Even the cheapest stewing beef can make a fantastic dish once 'lifted' with an assortment of flavourings. If the beef comes from your freezer, most of the other ingredients (if not all) should be sitting ready and waiting in the store-cupboard and veggie basket. Although this recipe is baked in the oven, it is also ideally suited for the slow-cooker, for the longer it cooks the richer the flavour will become. If you wish soak some dried porcini mushrooms in water, then add these to the casserole along with the soaking liquid.
Devilishly good Beef Stew: serves 4
1 tblsp sunflower oil
at least 1 lb (450g) stewing beef, cubed
2 tsp plain flour
2 tsp soft brown (or dark muscavado) sugar
1/2 tsp freshly grated nutmeg
2 tsp fresh (or 1 tsp dried) rosemary
2 onions, sliced
half a pint (300ml) water
3 tsp Worcestershire sauce
2 tblsp tomato ketchup
1 tblsp wine vinegar
salt and pepper
chopped parsley, optional
Put the oil in a frying pan, and brown the onions, place these in an ovenproof casserole, then fry the meat in the same pan, turning until browned, then stir in the flour. Add the rest of the ingredients, salt and pepper to taste. Cover and cook at 150C, 300F, gas 2 for 3 - 4 hours or until the meat is very tender. Give a stir once every half hour or so. Serve with potatoes (to mash into the gravy), carrots and green, white or red cabbage.

A couple of party nibbles coming up. When buying the nuts, check prices, sometimes walnut pieces are more expensive way than the halves. If you haven't garlic salt in store, then add a peeled clove of garlic to the butter when melting, then remove after 1 minute. This will add the garlic flavour, if garlic is what you like. Otherwise leave out.
Salted Spiced Walnuts:
1 tsp ground ginger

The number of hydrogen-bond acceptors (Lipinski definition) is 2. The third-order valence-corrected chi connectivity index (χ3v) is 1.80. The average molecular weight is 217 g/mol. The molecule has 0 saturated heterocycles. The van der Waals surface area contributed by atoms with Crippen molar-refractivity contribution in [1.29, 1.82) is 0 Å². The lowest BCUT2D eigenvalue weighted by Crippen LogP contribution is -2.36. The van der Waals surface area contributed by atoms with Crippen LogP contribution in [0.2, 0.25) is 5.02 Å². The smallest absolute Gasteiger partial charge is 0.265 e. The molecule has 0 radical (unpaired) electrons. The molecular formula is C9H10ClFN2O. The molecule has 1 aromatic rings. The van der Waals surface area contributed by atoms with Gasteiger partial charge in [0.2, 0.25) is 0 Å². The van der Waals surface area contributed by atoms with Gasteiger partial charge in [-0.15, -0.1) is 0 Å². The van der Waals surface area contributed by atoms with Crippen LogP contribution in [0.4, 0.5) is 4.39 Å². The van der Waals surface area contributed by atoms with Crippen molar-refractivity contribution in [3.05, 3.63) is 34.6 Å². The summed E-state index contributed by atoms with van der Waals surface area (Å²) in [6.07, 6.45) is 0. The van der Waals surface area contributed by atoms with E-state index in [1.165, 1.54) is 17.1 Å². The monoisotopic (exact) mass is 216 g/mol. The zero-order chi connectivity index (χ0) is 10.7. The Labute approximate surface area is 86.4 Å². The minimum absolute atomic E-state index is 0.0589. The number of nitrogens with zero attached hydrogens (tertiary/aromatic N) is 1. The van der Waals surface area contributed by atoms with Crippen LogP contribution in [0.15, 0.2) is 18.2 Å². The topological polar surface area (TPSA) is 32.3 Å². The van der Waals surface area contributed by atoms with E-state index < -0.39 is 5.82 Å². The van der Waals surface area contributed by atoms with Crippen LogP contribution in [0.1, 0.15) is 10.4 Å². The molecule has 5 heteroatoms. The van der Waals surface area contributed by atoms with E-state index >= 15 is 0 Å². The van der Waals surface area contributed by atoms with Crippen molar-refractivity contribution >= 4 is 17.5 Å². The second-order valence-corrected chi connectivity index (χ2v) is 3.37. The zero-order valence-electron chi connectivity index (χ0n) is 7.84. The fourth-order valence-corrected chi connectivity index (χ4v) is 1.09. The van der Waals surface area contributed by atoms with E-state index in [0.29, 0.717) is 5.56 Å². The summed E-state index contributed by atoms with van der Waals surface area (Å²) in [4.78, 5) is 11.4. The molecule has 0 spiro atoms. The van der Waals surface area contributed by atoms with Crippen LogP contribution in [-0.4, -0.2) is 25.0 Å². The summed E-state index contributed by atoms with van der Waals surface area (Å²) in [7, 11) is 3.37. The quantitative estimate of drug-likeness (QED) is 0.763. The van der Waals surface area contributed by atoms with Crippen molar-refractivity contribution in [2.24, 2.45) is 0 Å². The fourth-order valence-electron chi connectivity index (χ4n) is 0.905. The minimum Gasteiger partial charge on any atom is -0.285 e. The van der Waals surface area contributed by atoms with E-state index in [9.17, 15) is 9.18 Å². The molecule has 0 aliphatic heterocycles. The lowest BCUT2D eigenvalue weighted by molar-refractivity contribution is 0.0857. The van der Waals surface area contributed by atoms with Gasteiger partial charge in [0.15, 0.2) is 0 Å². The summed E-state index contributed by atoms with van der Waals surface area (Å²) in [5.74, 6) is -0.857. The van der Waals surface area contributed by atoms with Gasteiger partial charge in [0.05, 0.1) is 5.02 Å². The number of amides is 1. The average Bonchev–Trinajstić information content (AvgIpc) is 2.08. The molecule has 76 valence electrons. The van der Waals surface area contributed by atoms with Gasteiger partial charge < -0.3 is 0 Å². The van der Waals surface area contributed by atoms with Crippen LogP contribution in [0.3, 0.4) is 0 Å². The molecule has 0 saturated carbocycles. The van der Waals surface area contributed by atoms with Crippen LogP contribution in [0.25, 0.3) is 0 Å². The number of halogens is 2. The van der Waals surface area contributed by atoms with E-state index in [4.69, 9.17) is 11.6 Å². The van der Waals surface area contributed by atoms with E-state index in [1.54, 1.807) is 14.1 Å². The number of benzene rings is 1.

quarter tsp Allspice
1 pint water
8 oz (225g) walnut halves (or pieces)
2 tblsp butter, melted
quarter tsp garlic salt (see above)
Put the water in a pan with the ginger and allspice, heat gently until simmering. Add the walnuts and boil for 3 minutes (a little less if in pieces). Drain well and pat dry. Spread over a shallow baking sheet and roast at 180C, 350F, gas 4 for 15 minutes or until slightly browned. Remove from oven and put into a bowl, pour over the melted butter and garlic salt (or if using clove garlic, add ordinary salt) and toss well. Spread out on the baking sheet to cool and dry, then pile into bowls and serve.

Another, and quite unusual, party dish are these spiced cheese puffs. Again, cheese is the main ingredients, so can hardly be called expensive considering the amount that is made. Well worth having a bash as they can be made in advance, and can be open-frozen (on a baking sheet to keep the shape) then stored in freezer bags. Bake as required.
Cheesey Puffs en Surprise: makes 50 (F)
4 oz (100g) butter, softened
16 fl.oz measure grated mature cheese
good pinch salt
1 tsp paprika
good pinch cayenne or chilli powder
1 mugful (8 fl oz measure) plain flour, sifted
50 small green stuffed olives
Blend together the butter, cheese, salt, paprika and cayenne. Stir in the flour, mixing well together, then take 1 tsp of the mixture and wrap this around an olive, covering it completely, making sure it is a good shape. Arrange on a baking sheet and chill until firm (they can be frozen at this point). Bake for 15 minutes at 200C, 400F, gas 6. Serve hot.

Enough of the savouries. Time for the puds - the first being another surprise as, when baked, the batter rises to the top to form a lovely golden crust.
Peach Cobbler Surprise: serves 6 - 8
2 oz (50g) butter, melted
1 cup (8 fl.oz measure) plain flour, sifted
1 cup measurement sugar
pinch salt
1 tblsp baking powder
6 fl. oz (175ml) milk
1 can sliced peaches
quarter teaspoon each: grated nutmeg and cinnamon
1 tsp grated lemon zest
Pour the butter into a 7" x 11" (18 x 28cm) shallow baking dish. Sift together the drying ingredients, add the milk and stir well. Pour this into the dish on top of the butter. DO NOT STIR. Top with the peaches, including their juice, and sprinkle over the spices and lemon zest. Again - do not stir!!
Bake at 180C, 350F, gas 4 for 40 minutes or until golden brown. Serve warm with cream or ice-cream.

This recipe for peppery butter is to spread over chicken, lobster, shrimp or fish before grilling. Also excellent with steak and chops, and very definitely great for seasoning vegetables such as onions, potatoes and cauliflower. Unsalted butter is best to use, but not essential. It just stores longer in the freezer. If using salted butter halve the salt in the recipe
Paprika Butter:
4 oz (100g) unsalted butter
1 tsp paprika
1 tsp lemon juice
quarter tsp. salt
pinch of white or black ground pepper
Using a fork, mash all the ingredients together. Leave to stand for at least half an hour to allow the flavours to develop. Either wrap and store (see above) or use in the suggested way.